Digital Doughnut Contributor
Digital Doughnut Contributor 28 December 2018

Retailer online identity: with brand confidence comes creativity

You’d think by now, over 20 years on from the launch of Amazon and eBay, that retailers would have their digital experiences well refined. But the fast-changing nature of e-commerce means there are often gaps between what shoppers want and what retailers are offering them online, supporting the case for some serious soul searching across the industry.

Recent research from search company EmpathyBroker brought the full effects of retailers’ lack of control over their online personas to light, with its study of 1,500 people suggesting that 40% of consumers are unable to differentiate between one online brand and another.

Here, on behalf of Astound Commerce Samuel Cane explains how this is unacceptable when you consider the large number of retailers talking about the digital transformation they are embarking on.

If the end result is that over one-third of people have got no idea who you are, then there’s something seriously wrong going on with branding and design – retailers must be more confident about who they are, and that requires some self-assessment.

Cause and effect

Amazon with its quick-to-checkout capabilities, ASOS with its social media integration and personalisation, Boohoo with its punchy tone and clear customer demographic, and Fat Face with its solid and confidently-conveyed brand image, are among the businesses so many retailers want to replicate online.

That speaks volumes about this particular quartet of retailers, which incidentally represent some of the clear winners in today’s retail market that is so often defined by sales, profit and margin declines, but it also speaks of a lack of creativity among the wider chasing pack.

Many retailers are looking to replicate rather than revolutionise, and that is a dangerous mentality to find oneself in considering retail is such a competitive and emotive industry.

According to the EmpathyBroker survey, many consumers believe retailers struggle to build an authentic digital brand identity with 46% of respondents saying retailers still convey more of a brand personality in their stores than they do online. In addition, 48% of those questioned felt e-commerce experiences are often more impersonal than when they shop with the same brand in a store.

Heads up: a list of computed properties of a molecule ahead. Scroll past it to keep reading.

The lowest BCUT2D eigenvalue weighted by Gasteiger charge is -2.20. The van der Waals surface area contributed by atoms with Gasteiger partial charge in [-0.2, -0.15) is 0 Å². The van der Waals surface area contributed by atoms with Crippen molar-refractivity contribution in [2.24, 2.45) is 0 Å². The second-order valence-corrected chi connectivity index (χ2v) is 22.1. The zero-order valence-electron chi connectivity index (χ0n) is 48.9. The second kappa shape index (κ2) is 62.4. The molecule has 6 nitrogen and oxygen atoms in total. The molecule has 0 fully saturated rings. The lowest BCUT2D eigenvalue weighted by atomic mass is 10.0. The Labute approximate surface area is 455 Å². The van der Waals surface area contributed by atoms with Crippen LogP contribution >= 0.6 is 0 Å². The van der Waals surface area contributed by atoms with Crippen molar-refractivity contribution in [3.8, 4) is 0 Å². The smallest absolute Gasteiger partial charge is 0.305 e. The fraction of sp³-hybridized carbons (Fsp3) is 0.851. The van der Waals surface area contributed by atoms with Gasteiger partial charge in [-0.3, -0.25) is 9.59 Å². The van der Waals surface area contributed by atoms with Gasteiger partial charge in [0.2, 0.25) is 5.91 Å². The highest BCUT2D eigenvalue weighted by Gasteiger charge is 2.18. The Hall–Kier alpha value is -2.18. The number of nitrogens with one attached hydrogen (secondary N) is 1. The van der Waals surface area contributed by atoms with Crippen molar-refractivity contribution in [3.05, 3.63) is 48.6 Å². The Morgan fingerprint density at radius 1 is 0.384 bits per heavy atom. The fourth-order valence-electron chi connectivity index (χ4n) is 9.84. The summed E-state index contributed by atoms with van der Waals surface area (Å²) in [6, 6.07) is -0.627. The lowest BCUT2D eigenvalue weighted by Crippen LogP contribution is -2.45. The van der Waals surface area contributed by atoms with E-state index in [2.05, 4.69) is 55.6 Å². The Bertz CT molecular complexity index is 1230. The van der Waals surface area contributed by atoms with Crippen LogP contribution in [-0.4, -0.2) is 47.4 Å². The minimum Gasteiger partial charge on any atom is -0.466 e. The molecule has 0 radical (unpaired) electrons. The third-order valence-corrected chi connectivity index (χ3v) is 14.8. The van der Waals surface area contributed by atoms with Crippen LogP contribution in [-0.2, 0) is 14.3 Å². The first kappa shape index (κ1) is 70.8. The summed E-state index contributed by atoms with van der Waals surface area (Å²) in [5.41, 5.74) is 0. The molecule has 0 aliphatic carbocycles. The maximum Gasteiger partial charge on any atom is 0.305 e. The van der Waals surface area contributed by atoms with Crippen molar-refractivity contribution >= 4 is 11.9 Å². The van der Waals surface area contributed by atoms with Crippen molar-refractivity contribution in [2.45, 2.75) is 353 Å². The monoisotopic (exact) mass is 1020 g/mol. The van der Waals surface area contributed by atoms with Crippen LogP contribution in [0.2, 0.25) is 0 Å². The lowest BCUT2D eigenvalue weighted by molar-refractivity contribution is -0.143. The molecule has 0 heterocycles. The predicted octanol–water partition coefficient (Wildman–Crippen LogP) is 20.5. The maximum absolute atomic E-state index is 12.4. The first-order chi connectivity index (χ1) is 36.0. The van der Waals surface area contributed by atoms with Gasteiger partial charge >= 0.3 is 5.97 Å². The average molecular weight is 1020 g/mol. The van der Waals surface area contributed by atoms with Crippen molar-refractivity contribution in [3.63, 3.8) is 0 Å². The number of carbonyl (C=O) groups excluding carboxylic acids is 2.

The reason the aforementioned retailers have made such a positive impact and, probably, the reason they are driving sales growth and customer recruitment is because they know who they are – they are not trying to be somebody else. There’s a lot to be said for establishing that type of strong identity.

Disrespecting dotcom

Brands lacking creativity and those looking to follow others are disrespecting themselves – there are so many different avenues to explore in terms of online positioning and messaging, and every brand has its own unique story to tell.

In the age of experience that so many commentators keep talking about, where being ‘in the moment’, and an emotional attachment to places, people and things can often trump physical ownership of items, it is in brands’ interest to tap into the psyche. They need to give people something to talk about, as well as providing the fundamental transactional function.

When customers converse about ASOS, they say ‘have you used that visual search tool? or ‘did you see that really useful feature for saving favourite items’; when they discuss Amazon, they tend to say something like ‘two clicks and the product was with me the next day’. For Boohoo, it might be ‘it was so easy to navigate their website, I ended up buying everything!’.

I would ask every brand that seeks to work with my design team ‘what do you want your customers to be saying about you?’ and ‘what is it about your brand that resonates with customers?’. This type of consultative approach to ecommerce design and re-platforming, joined up with a compelling marketing message, is crucial if brands are to tell the right stories and ensure people know who they are.

Far too many retailers are going for the cookie cutter approach to online web development and design, in the hope they will catch the eye a la Amazon, ASOS, Boohoo and Fat Face. My view is that retailers need to respect their history and respect what they stand for, before making this message clear for the modern age and shouting about it through the online channel.

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